4. Use your hands to roughly shape ping pong ball sized pieces of dough.  This will be messy.  You are aiming for a flattened sphere shape.  Use the back of a spoon to make an indentation for the jam.  Fill the dent with jam.  Make sure there is space around each bun as they will spread.20160106_131425
  5. Bake the buns for about 10 minutes until they have risen and turned golden brown.  Leave them to cool on the baking tray for a while until they have hardened up enough to move to a wire rack.  Be very careful as jam can easily burn you when it is hot.  Definitely, don’t eat these hot from the oven!20160106_131218

 

Tolerant Foods Red Lentil Rotini & Violife Prosociano

I have been a bit poorly (that will serve me right for crowing so much about how great I felt doing Veganuary!), but I have not neglected the blog entirely.  In fact, I have been continuing my search for the perfect Allergy Brothers friendly, easy, mid-week meal.  Last week we tried red lentil pasta and vegan parmesan.

Ingredients Tolerant Foods Red Lentil Rotini – Non-GMO, organic red lentils.  That’s it.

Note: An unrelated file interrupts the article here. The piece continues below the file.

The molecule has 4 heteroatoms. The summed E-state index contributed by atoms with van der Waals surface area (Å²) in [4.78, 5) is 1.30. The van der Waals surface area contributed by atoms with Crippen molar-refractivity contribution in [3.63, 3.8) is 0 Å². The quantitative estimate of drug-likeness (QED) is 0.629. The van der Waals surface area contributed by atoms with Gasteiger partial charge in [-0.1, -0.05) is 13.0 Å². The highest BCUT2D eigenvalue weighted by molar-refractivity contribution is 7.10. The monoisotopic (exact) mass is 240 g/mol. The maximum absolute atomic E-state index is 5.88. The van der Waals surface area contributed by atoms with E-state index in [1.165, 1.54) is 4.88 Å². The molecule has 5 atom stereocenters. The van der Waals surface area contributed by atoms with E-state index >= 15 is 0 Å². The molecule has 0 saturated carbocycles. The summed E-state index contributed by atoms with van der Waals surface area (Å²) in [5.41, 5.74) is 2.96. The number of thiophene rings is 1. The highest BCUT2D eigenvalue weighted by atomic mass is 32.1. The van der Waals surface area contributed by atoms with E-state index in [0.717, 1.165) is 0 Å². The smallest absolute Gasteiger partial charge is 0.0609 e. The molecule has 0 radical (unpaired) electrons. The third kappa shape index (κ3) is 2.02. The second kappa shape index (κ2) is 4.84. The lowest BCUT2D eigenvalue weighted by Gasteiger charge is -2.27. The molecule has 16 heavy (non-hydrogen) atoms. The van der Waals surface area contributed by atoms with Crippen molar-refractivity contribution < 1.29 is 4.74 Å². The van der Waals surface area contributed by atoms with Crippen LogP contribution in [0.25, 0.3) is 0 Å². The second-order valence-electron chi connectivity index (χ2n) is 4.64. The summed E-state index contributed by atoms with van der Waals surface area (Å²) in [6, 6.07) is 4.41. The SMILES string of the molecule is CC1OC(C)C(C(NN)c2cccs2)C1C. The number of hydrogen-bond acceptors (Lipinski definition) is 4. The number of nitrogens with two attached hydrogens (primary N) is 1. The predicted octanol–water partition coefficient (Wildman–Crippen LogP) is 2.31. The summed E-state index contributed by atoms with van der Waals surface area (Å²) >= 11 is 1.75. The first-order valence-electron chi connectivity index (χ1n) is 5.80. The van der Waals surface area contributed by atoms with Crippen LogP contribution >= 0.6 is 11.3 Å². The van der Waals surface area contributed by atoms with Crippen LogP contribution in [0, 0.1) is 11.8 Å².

Ingredients Violife Prosociano – Water, Coconut oil (17%), Modified starch, Starch, Sea salt, Rice protein, Vegan parmesan flavour, Olive extract, Colour – b-carotene

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I’ll start with reviewing the pasta.  The Allergy Brothers sniffed it and refused to try it.  I poo-pooed their fears , and tucked in.  “This is delicious,” I said.  And it was.  Just like normal pasta, but weirdly filling.  It was easily a meal with just some cheese shavings on.  And then, I had an allergic reaction to it.  The boys are so much better than I am at detecting which things will make us ill!  So if you are not allergic to this then I would recommend it.

The vegan parmesan was pretty good too.  It had a hard texture; this is especially impressive when you consider that vegan cheeses are often a bit soggy.  There was a strong flavour; the smell was too strong for the Allergy Brothers, but this wasn’t for them anyway.  It was really very convincing.  Now the negatives, it is pricey (we paid £4.90 for 235g), but then so is real parmesan.  I also didn’t like the vague ingredients.  What kind of starch?  Rice?  Potato?  What is vegan parmesan flavour?

So in summary, this would indeed be an easy, mid-week meal, but just not for the Allergy Brothers.